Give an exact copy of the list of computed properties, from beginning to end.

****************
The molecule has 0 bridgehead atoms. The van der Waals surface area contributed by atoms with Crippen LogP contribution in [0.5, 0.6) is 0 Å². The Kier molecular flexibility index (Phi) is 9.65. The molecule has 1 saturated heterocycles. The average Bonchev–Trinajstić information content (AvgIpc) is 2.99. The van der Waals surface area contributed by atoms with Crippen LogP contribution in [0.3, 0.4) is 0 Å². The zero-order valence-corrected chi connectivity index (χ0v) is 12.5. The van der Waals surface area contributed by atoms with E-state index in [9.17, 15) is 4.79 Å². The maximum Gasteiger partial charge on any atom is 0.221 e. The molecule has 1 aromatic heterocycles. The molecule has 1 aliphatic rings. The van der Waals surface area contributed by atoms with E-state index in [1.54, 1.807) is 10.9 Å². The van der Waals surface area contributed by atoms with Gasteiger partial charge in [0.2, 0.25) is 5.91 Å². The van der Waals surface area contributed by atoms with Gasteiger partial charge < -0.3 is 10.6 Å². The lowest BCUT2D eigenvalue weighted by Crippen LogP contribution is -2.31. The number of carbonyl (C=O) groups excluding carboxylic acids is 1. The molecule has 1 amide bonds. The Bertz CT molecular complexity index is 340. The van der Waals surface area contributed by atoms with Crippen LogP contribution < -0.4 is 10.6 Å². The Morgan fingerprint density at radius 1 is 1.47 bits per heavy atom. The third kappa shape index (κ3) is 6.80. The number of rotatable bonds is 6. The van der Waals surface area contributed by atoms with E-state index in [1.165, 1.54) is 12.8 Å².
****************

The molecule has 0 bridgehead atoms. The van der Waals surface area contributed by atoms with Crippen LogP contribution in [0.5, 0.6) is 0 Å². The Kier molecular flexibility index (Phi) is 9.65. The molecule has 1 saturated heterocycles. The average Bonchev–Trinajstić information content (AvgIpc) is 2.99. The van der Waals surface area contributed by atoms with Crippen LogP contribution in [0.3, 0.4) is 0 Å². The zero-order valence-corrected chi connectivity index (χ0v) is 12.5. The van der Waals surface area contributed by atoms with E-state index in [9.17, 15) is 4.79 Å². The maximum Gasteiger partial charge on any atom is 0.221 e. The molecule has 1 aromatic heterocycles. The molecule has 1 aliphatic rings. The van der Waals surface area contributed by atoms with E-state index in [1.54, 1.807) is 10.9 Å². The van der Waals surface area contributed by atoms with Gasteiger partial charge in [0.2, 0.25) is 5.91 Å². The van der Waals surface area contributed by atoms with Gasteiger partial charge < -0.3 is 10.6 Å². The lowest BCUT2D eigenvalue weighted by Crippen LogP contribution is -2.31. The number of carbonyl (C=O) groups excluding carboxylic acids is 1. The molecule has 1 amide bonds. The Bertz CT molecular complexity index is 340. The van der Waals surface area contributed by atoms with Crippen LogP contribution < -0.4 is 10.6 Å². The Morgan fingerprint density at radius 1 is 1.47 bits per heavy atom. The third kappa shape index (κ3) is 6.80. The number of rotatable bonds is 6. The van der Waals surface area contributed by atoms with E-state index in [1.165, 1.54) is 12.8 Å².